How to build a successful brand (even if you’re a sole trader…)

Loads of psychologists have researched brand loyalty to find out why we’ll pick one over another, even if it’s more expensive. The main reasons behind it are emotional - we feel nostalgic about it, we like their style, or we relate to their values.

Branding isn’t just for massive global companies like Apple and Starbucks. You can create those positive feelings about your small business too. Whether you’re in your first year, or you’ve been developing your business for a while, here are some ways to get started.


Know what your ‘thing’ is

Just like people have personalities, so do businesses. You might not have defined what your ‘thing’ is just yet, but it’s there. You’ll find it in the things you focus on, the things you don’t, the language you use, and the look and feel you’ve chosen for your website.

If you’re a designer or a developer, your ‘thing’ might be straight-talking efficiency. You’re great at telling your clients what they need in an uncomplicated way and giving it to them. If you’re a crafts-person and you make your products, your ‘thing’ could be using traditional homemade methods and materials that will last forever.
How to get started right now: Think about what you do that no one else can.


Be consistent!

We’d notice if McDonald’s ditched the golden arches from its packaging, or Innocent smoothies started using really formal, stiff language and stopped making jokes. It wouldn’t look right because it’s not what we’re used to.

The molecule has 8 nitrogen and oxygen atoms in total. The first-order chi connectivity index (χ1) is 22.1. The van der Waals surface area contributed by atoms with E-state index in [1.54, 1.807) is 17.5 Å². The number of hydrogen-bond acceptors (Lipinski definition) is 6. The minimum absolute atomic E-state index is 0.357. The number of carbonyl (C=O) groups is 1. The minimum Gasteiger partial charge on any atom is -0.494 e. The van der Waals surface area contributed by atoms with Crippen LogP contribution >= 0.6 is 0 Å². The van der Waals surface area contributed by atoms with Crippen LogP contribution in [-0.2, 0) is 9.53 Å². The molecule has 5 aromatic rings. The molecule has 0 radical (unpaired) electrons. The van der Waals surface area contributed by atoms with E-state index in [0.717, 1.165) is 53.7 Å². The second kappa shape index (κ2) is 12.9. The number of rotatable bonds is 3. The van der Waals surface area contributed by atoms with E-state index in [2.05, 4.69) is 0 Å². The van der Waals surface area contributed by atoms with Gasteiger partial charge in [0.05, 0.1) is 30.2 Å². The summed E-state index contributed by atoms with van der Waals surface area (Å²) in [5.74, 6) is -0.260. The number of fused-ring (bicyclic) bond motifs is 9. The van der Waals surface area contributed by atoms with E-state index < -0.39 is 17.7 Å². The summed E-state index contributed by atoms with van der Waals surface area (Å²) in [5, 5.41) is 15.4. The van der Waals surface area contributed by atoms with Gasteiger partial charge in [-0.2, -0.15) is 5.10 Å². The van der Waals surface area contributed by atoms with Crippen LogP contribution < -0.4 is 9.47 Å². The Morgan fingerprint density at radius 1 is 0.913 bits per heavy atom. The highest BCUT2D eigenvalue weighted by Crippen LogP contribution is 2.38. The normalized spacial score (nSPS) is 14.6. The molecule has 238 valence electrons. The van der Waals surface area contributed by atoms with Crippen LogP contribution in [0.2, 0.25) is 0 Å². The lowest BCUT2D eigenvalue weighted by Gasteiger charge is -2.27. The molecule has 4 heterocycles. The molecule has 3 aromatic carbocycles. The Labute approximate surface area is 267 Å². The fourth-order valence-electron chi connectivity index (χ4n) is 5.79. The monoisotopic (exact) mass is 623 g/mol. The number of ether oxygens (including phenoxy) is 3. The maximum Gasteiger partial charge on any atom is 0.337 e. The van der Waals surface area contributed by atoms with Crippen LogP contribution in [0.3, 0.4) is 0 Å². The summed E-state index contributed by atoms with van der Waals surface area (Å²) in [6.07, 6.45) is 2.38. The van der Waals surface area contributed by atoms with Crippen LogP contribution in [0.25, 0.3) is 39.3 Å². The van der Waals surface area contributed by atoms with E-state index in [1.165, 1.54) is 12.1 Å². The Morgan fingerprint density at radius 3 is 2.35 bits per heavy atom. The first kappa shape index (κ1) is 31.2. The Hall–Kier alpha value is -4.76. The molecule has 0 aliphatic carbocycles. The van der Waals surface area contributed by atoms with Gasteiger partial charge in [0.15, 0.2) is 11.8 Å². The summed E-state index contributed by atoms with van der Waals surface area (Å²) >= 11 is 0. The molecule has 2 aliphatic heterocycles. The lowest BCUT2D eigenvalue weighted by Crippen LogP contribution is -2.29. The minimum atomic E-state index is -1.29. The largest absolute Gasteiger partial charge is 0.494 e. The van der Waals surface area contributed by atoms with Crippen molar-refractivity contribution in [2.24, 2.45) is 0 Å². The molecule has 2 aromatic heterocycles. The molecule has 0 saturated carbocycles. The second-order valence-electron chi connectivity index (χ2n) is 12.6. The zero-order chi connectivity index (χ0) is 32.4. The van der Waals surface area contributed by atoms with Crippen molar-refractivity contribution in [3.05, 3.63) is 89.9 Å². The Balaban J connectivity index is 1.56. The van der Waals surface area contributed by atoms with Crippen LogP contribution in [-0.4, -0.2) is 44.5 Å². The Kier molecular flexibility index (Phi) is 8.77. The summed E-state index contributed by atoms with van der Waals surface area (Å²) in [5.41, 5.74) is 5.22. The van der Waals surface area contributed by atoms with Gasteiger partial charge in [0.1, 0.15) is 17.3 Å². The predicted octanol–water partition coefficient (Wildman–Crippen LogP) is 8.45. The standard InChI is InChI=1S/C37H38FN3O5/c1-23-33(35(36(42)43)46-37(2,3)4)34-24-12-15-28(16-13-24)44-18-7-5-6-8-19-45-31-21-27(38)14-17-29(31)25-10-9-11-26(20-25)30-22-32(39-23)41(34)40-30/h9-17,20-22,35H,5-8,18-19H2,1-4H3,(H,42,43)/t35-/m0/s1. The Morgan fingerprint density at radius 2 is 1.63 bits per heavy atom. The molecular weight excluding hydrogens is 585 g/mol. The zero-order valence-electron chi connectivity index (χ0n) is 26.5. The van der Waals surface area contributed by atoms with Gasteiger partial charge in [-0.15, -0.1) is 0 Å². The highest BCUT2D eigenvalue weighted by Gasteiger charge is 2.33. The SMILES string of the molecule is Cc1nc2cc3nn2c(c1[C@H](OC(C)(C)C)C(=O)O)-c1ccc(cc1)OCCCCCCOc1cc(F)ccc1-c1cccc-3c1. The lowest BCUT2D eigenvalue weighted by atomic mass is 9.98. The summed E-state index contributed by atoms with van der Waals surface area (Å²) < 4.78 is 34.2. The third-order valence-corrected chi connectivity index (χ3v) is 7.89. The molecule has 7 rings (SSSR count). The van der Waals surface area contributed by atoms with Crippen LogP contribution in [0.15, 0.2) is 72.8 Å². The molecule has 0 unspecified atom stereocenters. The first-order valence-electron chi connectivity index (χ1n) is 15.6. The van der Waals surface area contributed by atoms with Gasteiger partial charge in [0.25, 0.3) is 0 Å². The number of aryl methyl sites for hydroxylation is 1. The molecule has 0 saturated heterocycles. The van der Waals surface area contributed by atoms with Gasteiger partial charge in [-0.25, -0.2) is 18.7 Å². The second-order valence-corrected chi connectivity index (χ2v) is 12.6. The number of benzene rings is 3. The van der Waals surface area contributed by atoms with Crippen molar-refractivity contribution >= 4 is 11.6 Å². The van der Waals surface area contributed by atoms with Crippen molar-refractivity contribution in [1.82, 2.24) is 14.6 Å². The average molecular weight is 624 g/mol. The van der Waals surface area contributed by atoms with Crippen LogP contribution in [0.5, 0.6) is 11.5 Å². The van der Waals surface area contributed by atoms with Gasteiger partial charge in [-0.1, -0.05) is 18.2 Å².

Consistency helps people remember as well as trust your business. They’ll understand who you are and what you do, which translates into those important positive feelings. It doesn’t mean you can’t make changes, but your brand personality should influence those changes.
How to get started right now: Do a quick audit of everything you use to represent your business. Does it follow the same design theme? Does it all sound like you? If not, it could do with a change.


Choose a tone of voice

Hex colour codes help you make sure all your shades of red are identical. There isn’t a direct equivalent for language, but a tone of voice is pretty close.

Tone of voice covers what kind of language you use, how you want to sound, and even specifics like how you set out documents and write abbreviations.

It might sound picky, but TOV helps your customers relate to you on a human level. If you’re offering something prestigious and exclusive, you’ll talk to your customers in a very specific way. If you run a service aimed at busy parents, your choice of words should reflect that too.

How to get started right now: What do you want your customers to think and feel when they interact with your business? Make sure your language reflects whatever that is - efficient, casual, formal, friendly, personal...


Get it all down on paper

A set of brand guidelines is a bit like a manual for your business. It will explain what defines your brand, your tone of voice, and your colour palette and design choices.

If you stick to it, your website, social media, and physical branding will stay nice and consistent. You’ll also be able to give it to your staff or anyone you outsource to, and they’ll know exactly what to do with it.

How to get started right now: Start at the beginning. Begin your brand guidelines with a brief explanation of how and why you set up your business. (And don’t leave out the tricky parts and failures, that’s what makes it interesting!)


No business is too small for a brand strategy. Starbucks used to be a single coffee shop with a brown logo, but branding helped it to grow into the massive business we all recognise. These 4 basic branding tips can help you grow too.


Once you’ve got your brand guidelines sorted, Solna can help you make invoicing easy. Create professional invoices in a flash, and send automatic reminders that get you paid faster. Oh, and it’s free!


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